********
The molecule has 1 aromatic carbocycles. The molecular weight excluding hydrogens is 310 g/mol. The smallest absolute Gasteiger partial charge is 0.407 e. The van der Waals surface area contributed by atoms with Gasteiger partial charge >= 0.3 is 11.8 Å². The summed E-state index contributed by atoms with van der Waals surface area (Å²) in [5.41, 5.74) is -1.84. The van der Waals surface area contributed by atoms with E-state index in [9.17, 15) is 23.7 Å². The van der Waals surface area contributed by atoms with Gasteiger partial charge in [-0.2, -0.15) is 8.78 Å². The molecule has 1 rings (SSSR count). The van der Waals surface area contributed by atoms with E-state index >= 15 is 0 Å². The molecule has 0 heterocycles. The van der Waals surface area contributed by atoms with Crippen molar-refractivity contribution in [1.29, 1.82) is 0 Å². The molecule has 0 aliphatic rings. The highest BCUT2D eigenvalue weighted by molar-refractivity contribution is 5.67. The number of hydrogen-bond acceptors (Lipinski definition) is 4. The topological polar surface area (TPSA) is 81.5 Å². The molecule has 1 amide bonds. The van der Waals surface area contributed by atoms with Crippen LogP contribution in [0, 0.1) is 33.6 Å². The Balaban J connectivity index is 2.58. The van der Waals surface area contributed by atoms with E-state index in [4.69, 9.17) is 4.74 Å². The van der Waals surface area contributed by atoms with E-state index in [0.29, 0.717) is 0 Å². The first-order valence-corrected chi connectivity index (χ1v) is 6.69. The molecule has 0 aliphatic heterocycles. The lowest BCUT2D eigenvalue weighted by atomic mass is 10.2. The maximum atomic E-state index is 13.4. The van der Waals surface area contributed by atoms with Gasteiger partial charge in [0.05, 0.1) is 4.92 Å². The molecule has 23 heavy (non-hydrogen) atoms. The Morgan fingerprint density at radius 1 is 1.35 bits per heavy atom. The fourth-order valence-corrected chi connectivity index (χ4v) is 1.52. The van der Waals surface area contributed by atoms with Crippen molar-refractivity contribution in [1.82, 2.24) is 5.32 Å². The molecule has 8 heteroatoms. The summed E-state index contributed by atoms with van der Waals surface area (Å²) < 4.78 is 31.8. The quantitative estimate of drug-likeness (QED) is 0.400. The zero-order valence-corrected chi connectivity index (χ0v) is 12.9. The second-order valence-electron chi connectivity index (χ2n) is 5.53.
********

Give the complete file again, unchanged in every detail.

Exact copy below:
The molecule has 1 aromatic carbocycles. The molecular weight excluding hydrogens is 310 g/mol. The smallest absolute Gasteiger partial charge is 0.407 e. The van der Waals surface area contributed by atoms with Gasteiger partial charge >= 0.3 is 11.8 Å². The summed E-state index contributed by atoms with van der Waals surface area (Å²) in [5.41, 5.74) is -1.84. The van der Waals surface area contributed by atoms with E-state index in [9.17, 15) is 23.7 Å². The van der Waals surface area contributed by atoms with Gasteiger partial charge in [-0.2, -0.15) is 8.78 Å². The molecule has 1 rings (SSSR count). The van der Waals surface area contributed by atoms with E-state index >= 15 is 0 Å². The molecule has 0 heterocycles. The van der Waals surface area contributed by atoms with Crippen molar-refractivity contribution in [1.29, 1.82) is 0 Å². The molecule has 0 aliphatic rings. The highest BCUT2D eigenvalue weighted by molar-refractivity contribution is 5.67. The number of hydrogen-bond acceptors (Lipinski definition) is 4. The topological polar surface area (TPSA) is 81.5 Å². The molecule has 1 amide bonds. The van der Waals surface area contributed by atoms with Crippen LogP contribution in [0, 0.1) is 33.6 Å². The Balaban J connectivity index is 2.58. The van der Waals surface area contributed by atoms with E-state index in [4.69, 9.17) is 4.74 Å². The van der Waals surface area contributed by atoms with E-state index in [0.29, 0.717) is 0 Å². The first-order valence-corrected chi connectivity index (χ1v) is 6.69. The molecule has 0 aliphatic heterocycles. The lowest BCUT2D eigenvalue weighted by atomic mass is 10.2. The maximum atomic E-state index is 13.4. The van der Waals surface area contributed by atoms with Gasteiger partial charge in [0.05, 0.1) is 4.92 Å². The molecule has 23 heavy (non-hydrogen) atoms. The Morgan fingerprint density at radius 1 is 1.35 bits per heavy atom. The fourth-order valence-corrected chi connectivity index (χ4v) is 1.52. The van der Waals surface area contributed by atoms with Crippen molar-refractivity contribution in [1.82, 2.24) is 5.32 Å². The molecule has 8 heteroatoms. The summed E-state index contributed by atoms with van der Waals surface area (Å²) < 4.78 is 31.8. The quantitative estimate of drug-likeness (QED) is 0.400. The zero-order valence-corrected chi connectivity index (χ0v) is 12.9. The second-order valence-electron chi connectivity index (χ2n) is 5.53.